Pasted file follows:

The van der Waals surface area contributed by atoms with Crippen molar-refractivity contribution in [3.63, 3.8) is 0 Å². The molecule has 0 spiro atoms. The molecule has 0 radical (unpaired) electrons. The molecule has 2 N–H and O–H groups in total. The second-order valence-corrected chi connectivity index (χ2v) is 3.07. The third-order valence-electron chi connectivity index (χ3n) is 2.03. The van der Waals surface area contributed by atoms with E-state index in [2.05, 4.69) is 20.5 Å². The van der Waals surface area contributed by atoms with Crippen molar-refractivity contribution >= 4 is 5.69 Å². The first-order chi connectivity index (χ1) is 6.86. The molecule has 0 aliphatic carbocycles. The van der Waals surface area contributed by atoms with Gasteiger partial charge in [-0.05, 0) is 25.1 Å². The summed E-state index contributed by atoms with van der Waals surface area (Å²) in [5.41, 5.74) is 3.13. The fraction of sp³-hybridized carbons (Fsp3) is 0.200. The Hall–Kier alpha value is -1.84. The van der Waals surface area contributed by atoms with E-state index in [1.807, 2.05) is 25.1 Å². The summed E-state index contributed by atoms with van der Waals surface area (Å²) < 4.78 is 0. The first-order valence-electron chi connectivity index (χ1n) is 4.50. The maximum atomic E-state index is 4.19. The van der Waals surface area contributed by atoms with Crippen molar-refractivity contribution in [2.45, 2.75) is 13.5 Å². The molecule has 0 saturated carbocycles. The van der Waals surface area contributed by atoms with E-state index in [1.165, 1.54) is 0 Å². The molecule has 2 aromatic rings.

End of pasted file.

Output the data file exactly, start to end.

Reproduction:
The van der Waals surface area contributed by atoms with Crippen molar-refractivity contribution in [3.63, 3.8) is 0 Å². The molecule has 0 spiro atoms. The molecule has 0 radical (unpaired) electrons. The molecule has 2 N–H and O–H groups in total. The second-order valence-corrected chi connectivity index (χ2v) is 3.07. The third-order valence-electron chi connectivity index (χ3n) is 2.03. The van der Waals surface area contributed by atoms with E-state index in [2.05, 4.69) is 20.5 Å². The van der Waals surface area contributed by atoms with Crippen molar-refractivity contribution >= 4 is 5.69 Å². The first-order chi connectivity index (χ1) is 6.86. The molecule has 0 aliphatic carbocycles. The van der Waals surface area contributed by atoms with Gasteiger partial charge in [-0.05, 0) is 25.1 Å². The summed E-state index contributed by atoms with van der Waals surface area (Å²) in [5.41, 5.74) is 3.13. The fraction of sp³-hybridized carbons (Fsp3) is 0.200. The Hall–Kier alpha value is -1.84. The van der Waals surface area contributed by atoms with E-state index in [1.807, 2.05) is 25.1 Å². The summed E-state index contributed by atoms with van der Waals surface area (Å²) < 4.78 is 0. The first-order valence-electron chi connectivity index (χ1n) is 4.50. The maximum atomic E-state index is 4.19. The van der Waals surface area contributed by atoms with Crippen molar-refractivity contribution in [2.45, 2.75) is 13.5 Å². The molecule has 0 saturated carbocycles. The van der Waals surface area contributed by atoms with E-state index in [1.165, 1.54) is 0 Å². The molecule has 2 aromatic rings.